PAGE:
In 2012, Grace McComas, a 15 year old student, committed suicide after being repeatedly bullied via social media websites. In 2013 Grace’s Law was passed making cyber bullying a misdemeanor. Shortly thereafter, Howard County Voices for Change Youth Coalition issued a report on the state of bullying and presented a number of recommendations to address it. Today HCPSS has an online means of reporting bullying, though many in the community remain unaware of it, something I’d seek to rectify.
If you yourself have been bullied or love someone who has, you know how deeply this impacts ones ability to learn and function. It’s not something we can ignore.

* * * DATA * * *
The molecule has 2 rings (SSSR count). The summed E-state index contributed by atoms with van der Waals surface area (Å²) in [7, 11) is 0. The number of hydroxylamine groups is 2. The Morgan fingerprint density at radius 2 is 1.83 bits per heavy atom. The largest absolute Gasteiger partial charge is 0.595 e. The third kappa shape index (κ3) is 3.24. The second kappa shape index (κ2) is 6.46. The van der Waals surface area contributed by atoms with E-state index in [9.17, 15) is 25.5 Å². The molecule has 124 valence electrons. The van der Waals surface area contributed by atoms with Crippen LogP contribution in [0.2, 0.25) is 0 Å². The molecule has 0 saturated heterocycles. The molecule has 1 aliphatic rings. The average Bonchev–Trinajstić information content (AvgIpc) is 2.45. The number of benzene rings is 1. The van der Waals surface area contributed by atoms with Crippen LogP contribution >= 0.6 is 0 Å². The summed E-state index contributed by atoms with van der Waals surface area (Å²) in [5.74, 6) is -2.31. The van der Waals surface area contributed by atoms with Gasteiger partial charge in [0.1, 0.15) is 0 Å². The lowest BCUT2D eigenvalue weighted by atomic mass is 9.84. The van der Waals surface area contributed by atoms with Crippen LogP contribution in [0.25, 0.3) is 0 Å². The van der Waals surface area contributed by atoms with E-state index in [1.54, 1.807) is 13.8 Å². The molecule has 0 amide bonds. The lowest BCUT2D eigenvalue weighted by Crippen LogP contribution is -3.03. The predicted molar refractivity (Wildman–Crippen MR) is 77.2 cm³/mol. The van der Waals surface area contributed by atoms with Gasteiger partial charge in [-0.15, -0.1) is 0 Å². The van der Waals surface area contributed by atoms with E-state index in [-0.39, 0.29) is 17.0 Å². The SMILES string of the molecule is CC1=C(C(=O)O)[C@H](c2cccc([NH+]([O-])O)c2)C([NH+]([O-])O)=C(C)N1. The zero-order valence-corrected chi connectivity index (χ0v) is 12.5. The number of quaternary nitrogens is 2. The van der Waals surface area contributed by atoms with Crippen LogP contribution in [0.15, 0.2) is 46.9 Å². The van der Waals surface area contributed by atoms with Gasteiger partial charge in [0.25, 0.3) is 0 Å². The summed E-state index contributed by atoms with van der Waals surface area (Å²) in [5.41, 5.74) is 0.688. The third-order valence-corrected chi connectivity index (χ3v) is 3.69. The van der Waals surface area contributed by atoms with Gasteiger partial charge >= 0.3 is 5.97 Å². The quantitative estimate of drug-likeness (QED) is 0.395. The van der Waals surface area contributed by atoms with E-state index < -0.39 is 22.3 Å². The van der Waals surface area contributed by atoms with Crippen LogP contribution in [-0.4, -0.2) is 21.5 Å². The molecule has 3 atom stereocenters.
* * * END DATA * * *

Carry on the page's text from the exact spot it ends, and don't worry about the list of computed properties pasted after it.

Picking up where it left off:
Noting that the report emphasized the power of peer trust and influence in designing solutions, I would advocate for the adoption of student led “bystander” training. One effective model, called Training Active Bystanders (TAB), has been developed by the Quabbin Mediation Center in Massachusetts. TAB helps participants recognize when they are bystanders, analyze the situation in which they find themselves, and evaluate the consequences for everyone involved. It illustrates how bystanders can disrupt bullying and at the same time encourage positive action by others. Practices like this one are powerful tools to build community. These are the types of ideas we need to introduce into the conversation.